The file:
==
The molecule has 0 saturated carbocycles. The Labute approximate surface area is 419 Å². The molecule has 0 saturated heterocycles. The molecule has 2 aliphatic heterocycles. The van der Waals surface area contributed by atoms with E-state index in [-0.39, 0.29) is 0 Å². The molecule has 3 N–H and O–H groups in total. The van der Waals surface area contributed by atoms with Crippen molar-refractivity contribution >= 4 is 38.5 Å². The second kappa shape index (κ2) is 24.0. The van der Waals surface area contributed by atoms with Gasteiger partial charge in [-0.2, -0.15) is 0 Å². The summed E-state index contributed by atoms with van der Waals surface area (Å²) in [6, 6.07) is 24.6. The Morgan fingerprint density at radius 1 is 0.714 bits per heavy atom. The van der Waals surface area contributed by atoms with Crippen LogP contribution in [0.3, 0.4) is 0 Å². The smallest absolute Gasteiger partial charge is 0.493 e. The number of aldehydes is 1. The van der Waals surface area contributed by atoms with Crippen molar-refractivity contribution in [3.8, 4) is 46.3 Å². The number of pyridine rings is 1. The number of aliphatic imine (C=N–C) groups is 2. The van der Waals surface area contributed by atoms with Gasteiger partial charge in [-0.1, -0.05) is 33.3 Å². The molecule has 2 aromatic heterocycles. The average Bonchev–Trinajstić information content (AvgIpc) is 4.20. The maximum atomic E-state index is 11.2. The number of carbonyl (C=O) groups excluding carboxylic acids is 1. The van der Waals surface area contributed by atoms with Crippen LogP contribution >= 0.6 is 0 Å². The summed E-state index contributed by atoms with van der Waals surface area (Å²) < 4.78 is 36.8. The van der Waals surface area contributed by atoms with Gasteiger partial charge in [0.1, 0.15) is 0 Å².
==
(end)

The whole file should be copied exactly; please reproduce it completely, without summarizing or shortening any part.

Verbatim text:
The molecule has 0 saturated carbocycles. The Labute approximate surface area is 419 Å². The molecule has 0 saturated heterocycles. The molecule has 2 aliphatic heterocycles. The van der Waals surface area contributed by atoms with E-state index in [-0.39, 0.29) is 0 Å². The molecule has 3 N–H and O–H groups in total. The van der Waals surface area contributed by atoms with Crippen molar-refractivity contribution >= 4 is 38.5 Å². The second kappa shape index (κ2) is 24.0. The van der Waals surface area contributed by atoms with Gasteiger partial charge in [-0.2, -0.15) is 0 Å². The summed E-state index contributed by atoms with van der Waals surface area (Å²) in [6, 6.07) is 24.6. The Morgan fingerprint density at radius 1 is 0.714 bits per heavy atom. The van der Waals surface area contributed by atoms with Crippen LogP contribution in [0.3, 0.4) is 0 Å². The smallest absolute Gasteiger partial charge is 0.493 e. The number of aldehydes is 1. The van der Waals surface area contributed by atoms with Crippen molar-refractivity contribution in [3.8, 4) is 46.3 Å². The number of pyridine rings is 1. The number of aliphatic imine (C=N–C) groups is 2. The van der Waals surface area contributed by atoms with Gasteiger partial charge in [-0.1, -0.05) is 33.3 Å². The molecule has 2 aromatic heterocycles. The average Bonchev–Trinajstić information content (AvgIpc) is 4.20. The maximum atomic E-state index is 11.2. The number of carbonyl (C=O) groups excluding carboxylic acids is 1. The van der Waals surface area contributed by atoms with Crippen LogP contribution >= 0.6 is 0 Å². The summed E-state index contributed by atoms with van der Waals surface area (Å²) < 4.78 is 36.8. The van der Waals surface area contributed by atoms with Gasteiger partial charge in [0.1, 0.15) is 0 Å².